By Zainab Akande
"On Saturday, Wildlife Waystation - a wildlife sanctuary that's home to tigers, lions, bears, primates, horses and other animals - was in trouble.
This past weekend saw the start of a massive wildfire in parts of California that has since been dubbed the "Sand Fire." The ongoing fires, which started on Friday afternoon in the Sand Canyon region, have already taken more than 33,000 acres of land - but there was no way Waystation would allow the flames to take its rescued residents as well.
"The Santa Clarita Sand Fire is rapidly approaching Wildlife Waystation," the sanctuary wrote in a Facebook post on Saturday. "We are currently in the process of evacuating our over 400 animals."
Immediately, people began to comment, asking how they could help the sanctuary with its evacuations, despite the danger of working at a facility positioned directly in the line of fire.
"Is there a staging area, so as not to impede EMS vehicles onsite?" one comment on the post read. "Is there a primary contact people can check in with?"
In a second post, the sanctuary asked for flatbed trailers, enclosed trucks and an air-conditioned warehouse to temporarily house the animals. Vet staff support was requested as well. "We are still evacuating animals," the post read. "We are getting the animals to safety as quickly as possible. There is currently a lot of smoke and the fire is still 1/2 mile away."
But even as two thirds of the sanctuary found itself surrounded by fire, with ashes falling from the sky, people still came and offered their support - knowing that, otherwise, the animals would have been doomed. So many people showed up that the evacuation effort had even more support than it needed, Jerry Brown, Wildlife Waystation spokesman, told the Los Angeles Daily News.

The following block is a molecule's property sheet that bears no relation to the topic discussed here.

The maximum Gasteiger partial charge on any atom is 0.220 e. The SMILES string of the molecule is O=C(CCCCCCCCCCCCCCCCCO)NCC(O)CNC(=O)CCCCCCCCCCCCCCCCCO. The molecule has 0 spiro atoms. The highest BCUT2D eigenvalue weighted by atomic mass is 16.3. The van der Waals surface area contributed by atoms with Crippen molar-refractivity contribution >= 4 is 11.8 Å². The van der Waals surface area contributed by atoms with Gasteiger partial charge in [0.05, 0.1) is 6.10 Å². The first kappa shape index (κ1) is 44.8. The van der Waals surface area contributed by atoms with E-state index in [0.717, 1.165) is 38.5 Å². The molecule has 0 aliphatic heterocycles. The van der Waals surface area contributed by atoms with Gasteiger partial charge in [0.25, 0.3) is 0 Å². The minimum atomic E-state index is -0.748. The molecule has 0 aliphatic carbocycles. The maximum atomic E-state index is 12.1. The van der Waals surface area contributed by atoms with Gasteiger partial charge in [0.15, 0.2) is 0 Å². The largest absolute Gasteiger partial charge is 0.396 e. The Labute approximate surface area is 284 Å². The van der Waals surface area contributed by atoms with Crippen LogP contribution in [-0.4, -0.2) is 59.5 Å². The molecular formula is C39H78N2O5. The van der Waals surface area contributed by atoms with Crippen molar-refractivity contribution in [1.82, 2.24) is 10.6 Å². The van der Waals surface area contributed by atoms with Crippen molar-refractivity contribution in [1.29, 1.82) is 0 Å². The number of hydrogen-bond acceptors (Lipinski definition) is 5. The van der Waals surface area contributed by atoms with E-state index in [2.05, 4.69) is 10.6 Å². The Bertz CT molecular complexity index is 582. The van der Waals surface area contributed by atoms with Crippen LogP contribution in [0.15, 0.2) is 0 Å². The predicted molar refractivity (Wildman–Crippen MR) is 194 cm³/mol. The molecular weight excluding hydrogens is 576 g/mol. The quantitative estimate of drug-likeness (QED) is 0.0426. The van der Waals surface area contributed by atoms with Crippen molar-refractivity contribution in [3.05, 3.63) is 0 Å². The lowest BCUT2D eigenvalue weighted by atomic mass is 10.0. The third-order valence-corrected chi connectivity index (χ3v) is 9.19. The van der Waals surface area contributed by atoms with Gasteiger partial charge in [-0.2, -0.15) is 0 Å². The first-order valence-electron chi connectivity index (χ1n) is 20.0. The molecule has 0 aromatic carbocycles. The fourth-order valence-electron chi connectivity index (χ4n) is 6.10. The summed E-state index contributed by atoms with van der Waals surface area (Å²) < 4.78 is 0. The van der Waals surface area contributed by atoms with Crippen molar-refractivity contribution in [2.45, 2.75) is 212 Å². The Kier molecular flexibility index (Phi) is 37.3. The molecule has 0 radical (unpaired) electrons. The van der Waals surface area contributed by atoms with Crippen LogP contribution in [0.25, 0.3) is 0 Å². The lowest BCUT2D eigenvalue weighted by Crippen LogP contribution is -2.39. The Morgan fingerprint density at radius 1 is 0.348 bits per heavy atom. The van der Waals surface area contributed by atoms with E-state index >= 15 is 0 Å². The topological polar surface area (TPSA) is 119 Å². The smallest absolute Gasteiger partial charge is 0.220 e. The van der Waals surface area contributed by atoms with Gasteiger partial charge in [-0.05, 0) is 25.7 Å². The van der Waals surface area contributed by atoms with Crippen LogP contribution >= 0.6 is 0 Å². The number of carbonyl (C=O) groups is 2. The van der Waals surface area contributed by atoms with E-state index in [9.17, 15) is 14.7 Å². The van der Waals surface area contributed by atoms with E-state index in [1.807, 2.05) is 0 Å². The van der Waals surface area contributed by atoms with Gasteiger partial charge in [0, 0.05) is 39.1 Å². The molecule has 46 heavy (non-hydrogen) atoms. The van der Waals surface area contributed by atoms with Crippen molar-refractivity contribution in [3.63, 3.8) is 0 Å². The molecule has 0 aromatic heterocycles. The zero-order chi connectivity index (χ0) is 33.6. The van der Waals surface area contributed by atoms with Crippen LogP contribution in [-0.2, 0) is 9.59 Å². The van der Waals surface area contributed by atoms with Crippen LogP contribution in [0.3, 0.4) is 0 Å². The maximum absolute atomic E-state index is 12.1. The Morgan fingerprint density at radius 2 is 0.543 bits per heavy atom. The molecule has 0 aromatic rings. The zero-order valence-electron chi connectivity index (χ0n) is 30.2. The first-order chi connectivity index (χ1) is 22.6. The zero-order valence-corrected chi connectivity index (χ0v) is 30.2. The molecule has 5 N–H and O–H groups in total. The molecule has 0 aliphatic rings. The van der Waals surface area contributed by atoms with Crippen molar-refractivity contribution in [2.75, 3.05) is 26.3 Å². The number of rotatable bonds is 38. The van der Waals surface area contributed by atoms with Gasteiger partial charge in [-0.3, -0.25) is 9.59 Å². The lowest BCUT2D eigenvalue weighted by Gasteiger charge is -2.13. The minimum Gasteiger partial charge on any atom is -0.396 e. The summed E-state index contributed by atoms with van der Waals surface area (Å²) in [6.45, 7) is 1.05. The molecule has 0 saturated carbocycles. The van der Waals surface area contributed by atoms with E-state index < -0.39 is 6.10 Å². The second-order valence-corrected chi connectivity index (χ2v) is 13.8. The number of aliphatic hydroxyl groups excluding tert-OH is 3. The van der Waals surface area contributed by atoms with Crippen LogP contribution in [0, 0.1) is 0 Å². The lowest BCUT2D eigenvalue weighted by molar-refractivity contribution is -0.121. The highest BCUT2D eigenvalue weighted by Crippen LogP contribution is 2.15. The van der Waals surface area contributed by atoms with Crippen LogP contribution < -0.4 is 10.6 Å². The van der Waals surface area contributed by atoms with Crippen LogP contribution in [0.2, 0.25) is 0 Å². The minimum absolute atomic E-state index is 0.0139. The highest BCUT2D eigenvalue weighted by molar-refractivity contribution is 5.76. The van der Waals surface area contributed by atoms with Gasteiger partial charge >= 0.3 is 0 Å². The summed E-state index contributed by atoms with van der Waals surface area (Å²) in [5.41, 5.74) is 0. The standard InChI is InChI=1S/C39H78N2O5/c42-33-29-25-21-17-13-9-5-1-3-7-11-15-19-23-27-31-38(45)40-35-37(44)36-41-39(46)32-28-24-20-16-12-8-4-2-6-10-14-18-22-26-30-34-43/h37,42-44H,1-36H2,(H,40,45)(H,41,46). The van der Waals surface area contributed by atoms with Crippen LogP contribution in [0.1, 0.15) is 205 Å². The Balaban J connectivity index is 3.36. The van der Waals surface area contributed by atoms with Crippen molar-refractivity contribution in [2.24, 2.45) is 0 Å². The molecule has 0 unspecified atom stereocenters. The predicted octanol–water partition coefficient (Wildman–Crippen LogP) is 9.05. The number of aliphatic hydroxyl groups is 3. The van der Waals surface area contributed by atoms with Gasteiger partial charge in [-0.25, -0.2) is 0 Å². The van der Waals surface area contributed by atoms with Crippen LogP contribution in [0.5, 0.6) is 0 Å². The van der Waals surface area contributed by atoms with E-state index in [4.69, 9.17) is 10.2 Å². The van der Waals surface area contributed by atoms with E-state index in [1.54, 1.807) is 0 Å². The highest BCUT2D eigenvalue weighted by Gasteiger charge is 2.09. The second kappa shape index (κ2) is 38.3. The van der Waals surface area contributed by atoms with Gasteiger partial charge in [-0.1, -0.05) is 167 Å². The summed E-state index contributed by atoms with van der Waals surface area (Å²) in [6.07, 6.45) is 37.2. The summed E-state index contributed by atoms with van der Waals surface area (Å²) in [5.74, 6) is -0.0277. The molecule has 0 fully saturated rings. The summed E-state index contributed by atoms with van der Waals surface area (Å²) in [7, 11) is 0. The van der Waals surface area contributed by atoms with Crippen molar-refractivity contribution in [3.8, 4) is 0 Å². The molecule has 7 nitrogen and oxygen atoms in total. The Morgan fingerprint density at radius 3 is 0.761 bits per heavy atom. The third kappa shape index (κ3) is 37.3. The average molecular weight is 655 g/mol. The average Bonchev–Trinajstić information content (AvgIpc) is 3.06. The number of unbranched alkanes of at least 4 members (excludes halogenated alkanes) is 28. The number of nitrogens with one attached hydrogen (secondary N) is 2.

"There was a tremendous turnout, a tremendous number of people coming up with trucks, trailers and animal carriers," Brown said. Small animals and birds were moved first, due to their heightened sensitivity to smoke inhalation. Of course, the transport of the larger predators was handled by the experts.
"People who didn't know each other at all came together to help," Sarah Stone, a volunteer, wrote on Facebook. "Everyone was afraid (flames, smoke, it was scary out there) and sweating and tense, but so many people chipped in because help was needed. Today was an example of lots of really good-hearted people working together."
SarahStoneArt Instagram: "Angry ocelot getting loaded into trucks."
By Saturday night, both Waystation staffers and volunteers were able to move more than 70 percent of the animals to other sanctuaries.
Firefighters worked hard at the scene to contain the flames surrounding the sanctuary, and a change in wind direction aided the efforts - finally leaving the remaining animals at the compound safe and sound.
SarahStoneArt Instagram: "Tortoise evac wildlife waystation"
"The teamwork was phenomenal," Jess Pelaez, who volunteered to help the evacuation effort, told 89.3 KPCC. "The animals were everyone's first priority and it showed in every way."
A staffer at Waystation told The Dodo she anticipates the animals will be able to return to the sanctuary within the next few days or so, once the fires completely die down.
SarahStoneArt Instagram: "2 ocelots 2 tigers, figuring out how to keep them separate using plywood."
Want to help the Wildlife Waystation continue doing good work for animals in need? Click here to learn about ways you can show your support."
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